Healthier Living: Tea as Medicine

The first sip of a perfect cup of tea: is there anything better?


'A cup of tea' means something different wherever you are in the world. In most of England, it's not the high tea with cucumber sandwiches you might picture. English tea is a strong black tea (occasionally referred to as builder’s tea) brewed from a tea bag and served with milk.

Across the pond in India, they're most likely to refer to tea as Chai (which means tea in Hindi). Here, every household makes their own variety of the spiced black tea with milk you might be picturing.


In Morocco and other North African countries, tea will most likely be made with fresh mint leaves, steeped and then served with sugar in beautiful glass cups.

Although tea is a popular drink worldwide, it originated in ancient China as a medicinal drink over 5000 years ago. Brewing plants and herbs in hot water for the treatment of ailments is something that every culture has done and can still serve us today in the world of modern medicine.


Here at Peter Rubi, we believe that living a healthier life starts with what you put in your body. Food as medicine isn't just an old's wives tale to us - and we've done the research to prove it.



Most of the teas we’ve discussed here are traditional leafed teas. Herbal teas have their variety of health benefits as well; however, always discuss using herbal teas with your doctor, especially if you have any underlying conditions or are taking medications. Many herbal teas such as hibiscus have been linked to lower blood pressure but also interact with chloroquine which is used to treat conditions such as malaria and rheumatoid arthritis. There are risks to taking any kind of supplement, same as the risks of side effects that can be seen from prescription drugs. Always consult with your doctor so you can make the best choice for your health.


From a cup of tea with lemon for a sore throat to valerian tisane to combat insomnia, tea can be used to treat a variety of everyday ailments. As we discussed above, drinking tea regularly can have even bigger impacts on your health from lowering your blood pressure to possibly preventing the development of Alzheimer’s disease. There are so many ways to prepare and enjoy it with a rich cultural history from all over the world. So find your favorite tea cup, turn the kettle on, and enjoy!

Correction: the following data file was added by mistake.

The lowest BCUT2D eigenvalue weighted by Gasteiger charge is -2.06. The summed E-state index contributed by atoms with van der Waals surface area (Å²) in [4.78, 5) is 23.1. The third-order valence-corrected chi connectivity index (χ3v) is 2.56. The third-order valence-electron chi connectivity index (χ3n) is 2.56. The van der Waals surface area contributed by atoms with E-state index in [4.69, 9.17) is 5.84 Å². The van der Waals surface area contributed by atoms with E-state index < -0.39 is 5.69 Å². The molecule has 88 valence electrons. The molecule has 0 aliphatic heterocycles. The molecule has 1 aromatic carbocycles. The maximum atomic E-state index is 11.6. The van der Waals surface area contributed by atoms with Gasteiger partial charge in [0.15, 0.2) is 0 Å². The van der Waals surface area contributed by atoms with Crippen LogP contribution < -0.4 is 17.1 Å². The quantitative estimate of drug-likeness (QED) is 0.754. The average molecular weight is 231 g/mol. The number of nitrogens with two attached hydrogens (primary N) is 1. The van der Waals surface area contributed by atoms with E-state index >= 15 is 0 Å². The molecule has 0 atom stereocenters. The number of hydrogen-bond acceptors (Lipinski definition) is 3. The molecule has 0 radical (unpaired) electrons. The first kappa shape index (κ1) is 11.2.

Sources:

Bodagh, M. N., Maleki, I., & Hekmatdoost, A. (2018). Ginger in gastrointestinal disorders: A systematic review of clinical trials. Food Science & Nutrition, 7(1), 96-108. doi:10.1002/fsn3.807

Polito, C., Cai, Z., Shi, Y., Li, X., Yang, R., Shi, M., . . . Liang, Y. (2018). Association of Tea Consumption with Risk of Alzheimer’s Disease and Anti-Beta-Amyloid Effects of Tea. Nutrients, 10(5), 655. doi:10.3390/nu10050655

Gupta. (2010). Chamomile: A herbal medicine of the past with a bright future (Review). Molecular Medicine Reports, 3(6). doi:10.3892/mmr.2010.377

Amsterdam, J. D., Li, Y., Soeller, I., Rockwell, K., Mao, J. J., & Shults, J. (2009). A Randomized, Double-Blind, Placebo-Controlled Trial of Oral Matricaria recutita (Chamomile) Extract Therapy for Generalized Anxiety Disorder. Journal of Clinical Psychopharmacology, 29(4), 378-382. doi:10.1097/jcp.0b013e3181ac935c

The Hidden Health Benefits of Tea – Penn Medicine. (2019, December 9). Retrieved May 12, 2020, from https://www.pennmedicine.org/updates/blogs/health-and-wellness/2019/december/health-benefits-of-tea

Kokubo, Y., Iso, H., Saito, I., Yamagishi, K., Yatsuya, H., Ishihara, J., . . . Tsugane, S. (2013). The Impact of Green Tea and Coffee Consumption on the Reduced Risk of Stroke Incidence in Japanese Population. Stroke, 44(5), 1369-1374. doi:10.1161/strokeaha.111.677500

Ware, M. (2018, March 19). Hibiscus tea: Health benefits and risks (D. R. Wilson Ph.D., RN, MSN, Ed.). Retrieved May 12, 2020, from https://www.medicalnewstoday.com/articles/318120


Brit Fennewald is a Joliet resident whose love of tea reaches back to her grandma’s kitchen and grew during four years of college in London. She is a firm believer in food as medicine and a research based outlook.


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